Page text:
Maps and Shadows, by Krysia Jopek is a novel, told from a unique perspective, that of Polish deportees deported to forced labor camps in Siberia.
The novel begins in 1939, and is told through four family members in alternating chapters. Andrzej is the father, Henryk is the older son, Josef is the youngest son, Zofia is the mother, and Helcia is the daughter. It details the family’s experiences through the four voices of all but the youngest child, Josef. The story line is based on both family history and historical fact regarding the Soviet deportation of over one million Polish individuals. The four family members lived a decent and good life, on land given to the father, Andrzej, for his status and service in the Polish army. That all came to an end in September 1939, when Russia invaded Poland from the east.
Their land was seized, as were their belongings, and they were forced at gunpoint onto trains heading to Siberia. It is there that father and son, Henryk, become part of a work crew, a crew that is cutting down trees in order to aid the Russians in the war. After eighteen months the family is “freed”, if you can call it that, in order for the Polish individuals to help Russia fight Germany.
Andrzej joins the Polish army, once again, leaving his family behind. A decision he will regret over and over again. The other family members manage to flee to Uzbekistan. It is there that Henryk joins the Young Soldier’s Battalion, in a move to find some independence for himself, and he eventually ends up in Palestine. The other three family members flee to Persia. Some family members end up in Italy and Africa at some point during their traumatic separation. Each family member does not know the whereabouts of the others, or if they are even alive.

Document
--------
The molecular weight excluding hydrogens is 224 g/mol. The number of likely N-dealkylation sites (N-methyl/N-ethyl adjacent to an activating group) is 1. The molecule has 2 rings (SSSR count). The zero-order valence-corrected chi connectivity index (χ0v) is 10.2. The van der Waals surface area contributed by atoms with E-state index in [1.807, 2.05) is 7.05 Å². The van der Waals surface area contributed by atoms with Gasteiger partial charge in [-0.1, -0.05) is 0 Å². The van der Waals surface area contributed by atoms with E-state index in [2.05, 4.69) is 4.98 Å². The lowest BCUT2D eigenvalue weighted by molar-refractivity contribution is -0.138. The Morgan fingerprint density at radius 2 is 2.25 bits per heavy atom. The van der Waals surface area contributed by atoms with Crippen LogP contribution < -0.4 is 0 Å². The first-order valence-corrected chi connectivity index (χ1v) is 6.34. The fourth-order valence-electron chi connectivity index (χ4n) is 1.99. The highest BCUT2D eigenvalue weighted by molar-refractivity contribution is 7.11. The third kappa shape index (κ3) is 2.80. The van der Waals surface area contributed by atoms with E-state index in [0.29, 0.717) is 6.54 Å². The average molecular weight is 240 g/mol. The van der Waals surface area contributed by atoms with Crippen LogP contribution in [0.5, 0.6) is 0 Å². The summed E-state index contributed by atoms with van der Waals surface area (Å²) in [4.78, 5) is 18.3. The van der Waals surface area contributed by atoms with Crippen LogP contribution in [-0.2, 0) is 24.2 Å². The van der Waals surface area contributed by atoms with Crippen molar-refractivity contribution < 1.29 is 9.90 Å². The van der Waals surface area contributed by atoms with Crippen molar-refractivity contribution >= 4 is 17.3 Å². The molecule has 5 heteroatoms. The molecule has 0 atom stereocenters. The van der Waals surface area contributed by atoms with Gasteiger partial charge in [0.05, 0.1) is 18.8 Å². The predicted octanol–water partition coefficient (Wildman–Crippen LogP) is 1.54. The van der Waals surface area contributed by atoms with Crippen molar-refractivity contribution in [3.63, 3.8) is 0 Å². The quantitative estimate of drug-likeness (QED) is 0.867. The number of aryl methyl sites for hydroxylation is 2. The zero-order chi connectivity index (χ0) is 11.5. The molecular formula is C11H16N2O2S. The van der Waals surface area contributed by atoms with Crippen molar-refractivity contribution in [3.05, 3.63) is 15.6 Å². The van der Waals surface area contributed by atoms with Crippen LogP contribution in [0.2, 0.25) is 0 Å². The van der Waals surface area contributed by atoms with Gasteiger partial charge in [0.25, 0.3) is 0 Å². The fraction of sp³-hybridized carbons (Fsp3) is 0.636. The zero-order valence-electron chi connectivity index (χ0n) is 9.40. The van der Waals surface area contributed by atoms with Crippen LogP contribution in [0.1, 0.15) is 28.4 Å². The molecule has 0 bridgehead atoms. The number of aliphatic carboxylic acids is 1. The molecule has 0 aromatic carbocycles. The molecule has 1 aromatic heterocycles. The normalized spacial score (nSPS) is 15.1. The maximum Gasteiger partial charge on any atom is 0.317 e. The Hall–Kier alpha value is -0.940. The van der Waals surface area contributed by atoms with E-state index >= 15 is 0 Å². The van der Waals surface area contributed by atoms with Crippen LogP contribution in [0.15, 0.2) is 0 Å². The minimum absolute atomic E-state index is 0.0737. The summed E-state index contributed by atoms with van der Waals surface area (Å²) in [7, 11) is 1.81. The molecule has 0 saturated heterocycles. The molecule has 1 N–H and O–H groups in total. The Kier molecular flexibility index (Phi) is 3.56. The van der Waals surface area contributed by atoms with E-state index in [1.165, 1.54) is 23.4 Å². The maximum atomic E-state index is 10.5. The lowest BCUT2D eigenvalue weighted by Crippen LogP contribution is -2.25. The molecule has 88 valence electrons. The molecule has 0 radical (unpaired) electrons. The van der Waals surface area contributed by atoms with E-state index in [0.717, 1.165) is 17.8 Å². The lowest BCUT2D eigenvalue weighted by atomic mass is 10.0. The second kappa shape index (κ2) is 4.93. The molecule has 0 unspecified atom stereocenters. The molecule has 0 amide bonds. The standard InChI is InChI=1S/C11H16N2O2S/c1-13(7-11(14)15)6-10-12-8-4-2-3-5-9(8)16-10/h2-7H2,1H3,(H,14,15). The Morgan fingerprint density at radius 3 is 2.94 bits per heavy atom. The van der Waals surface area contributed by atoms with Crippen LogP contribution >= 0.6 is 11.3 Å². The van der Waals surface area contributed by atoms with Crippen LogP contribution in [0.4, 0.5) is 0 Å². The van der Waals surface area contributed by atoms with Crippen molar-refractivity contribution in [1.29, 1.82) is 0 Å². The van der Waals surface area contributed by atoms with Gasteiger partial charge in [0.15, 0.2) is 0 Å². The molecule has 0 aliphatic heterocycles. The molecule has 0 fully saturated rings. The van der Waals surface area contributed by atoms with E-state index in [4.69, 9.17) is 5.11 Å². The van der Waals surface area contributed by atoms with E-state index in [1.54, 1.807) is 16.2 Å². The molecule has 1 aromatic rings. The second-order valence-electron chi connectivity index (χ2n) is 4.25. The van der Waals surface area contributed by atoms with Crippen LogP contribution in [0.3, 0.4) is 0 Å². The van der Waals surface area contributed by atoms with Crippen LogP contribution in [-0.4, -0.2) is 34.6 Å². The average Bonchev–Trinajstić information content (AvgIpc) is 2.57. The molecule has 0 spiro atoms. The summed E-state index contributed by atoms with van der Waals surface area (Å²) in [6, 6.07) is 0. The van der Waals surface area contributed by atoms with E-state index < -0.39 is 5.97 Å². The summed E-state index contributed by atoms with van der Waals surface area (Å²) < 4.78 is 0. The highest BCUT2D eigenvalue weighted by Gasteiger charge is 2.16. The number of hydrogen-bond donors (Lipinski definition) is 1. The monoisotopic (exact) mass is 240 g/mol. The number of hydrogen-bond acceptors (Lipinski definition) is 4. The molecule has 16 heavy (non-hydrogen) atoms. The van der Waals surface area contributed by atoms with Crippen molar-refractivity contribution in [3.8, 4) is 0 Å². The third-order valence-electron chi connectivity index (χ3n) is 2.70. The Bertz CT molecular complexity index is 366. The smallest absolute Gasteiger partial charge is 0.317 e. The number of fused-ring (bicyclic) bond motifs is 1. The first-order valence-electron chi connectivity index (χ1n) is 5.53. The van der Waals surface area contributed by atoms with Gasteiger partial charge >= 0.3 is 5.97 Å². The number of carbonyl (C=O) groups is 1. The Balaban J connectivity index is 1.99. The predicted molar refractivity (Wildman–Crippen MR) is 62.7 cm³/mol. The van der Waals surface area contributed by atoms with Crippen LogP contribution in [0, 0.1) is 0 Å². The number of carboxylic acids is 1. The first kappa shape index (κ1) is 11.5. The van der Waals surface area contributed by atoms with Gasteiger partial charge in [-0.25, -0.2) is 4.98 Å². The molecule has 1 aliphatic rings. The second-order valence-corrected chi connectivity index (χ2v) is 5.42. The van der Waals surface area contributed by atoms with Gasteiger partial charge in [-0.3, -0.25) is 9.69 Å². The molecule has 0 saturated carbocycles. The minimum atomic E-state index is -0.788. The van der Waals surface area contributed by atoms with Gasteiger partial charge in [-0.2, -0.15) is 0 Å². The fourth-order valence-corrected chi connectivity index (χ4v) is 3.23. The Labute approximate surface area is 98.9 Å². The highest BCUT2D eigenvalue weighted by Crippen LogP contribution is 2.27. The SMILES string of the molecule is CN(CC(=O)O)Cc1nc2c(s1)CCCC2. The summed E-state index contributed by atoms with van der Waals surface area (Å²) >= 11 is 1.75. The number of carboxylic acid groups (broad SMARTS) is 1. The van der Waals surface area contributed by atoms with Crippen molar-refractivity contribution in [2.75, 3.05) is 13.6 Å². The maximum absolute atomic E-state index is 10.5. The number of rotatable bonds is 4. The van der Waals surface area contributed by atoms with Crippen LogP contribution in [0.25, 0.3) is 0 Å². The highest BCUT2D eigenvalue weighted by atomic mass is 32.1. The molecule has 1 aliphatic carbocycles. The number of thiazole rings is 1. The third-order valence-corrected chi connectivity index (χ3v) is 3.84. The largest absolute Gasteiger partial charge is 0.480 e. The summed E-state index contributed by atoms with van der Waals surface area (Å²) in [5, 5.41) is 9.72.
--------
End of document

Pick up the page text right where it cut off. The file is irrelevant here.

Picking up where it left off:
Andrzej prays each day for the survival and well being of his family. He is wracked with guilt for having left them, but he felt he had no choice. They all are reunited, eventually, in England. From there the emigrate to America and settle in Connecticut. Their history and displacement constantly haunts them.
Maps and Shadows is a story of displacement, inhumanity, severe living conditions, loss and love, assimilation and starting life anew in a foreign country. It is harrowing in detail, vividly depicted, yet beautifully written. The poetry and poetic undertones are strong metaphors, and Jopek portrays the plights of the family, both as a unit, and as individuals, with brilliance, in a memoir type of format filled with haunting imagery. Her use of incorporating family members in an alternating chapter style gives authenticity and realization to the characters.
Maps and Shadows depicts the boundaries/borders of humanity that are crossed during World War II, and how the Polish civilians were forced into situations of extreme inhumanity all in the name of war. It is a story that brings to light the civilian Polish deportations by the Soviets, which are not normally explored in the context of World War II.
Krysia Jopek intertwines the tapestry of family history, weaving a novel that strongly imparts the horrors of the deportations. The story is compelling detailing the physical and emotional struggles of separation that the family is forced to endure in order to survive.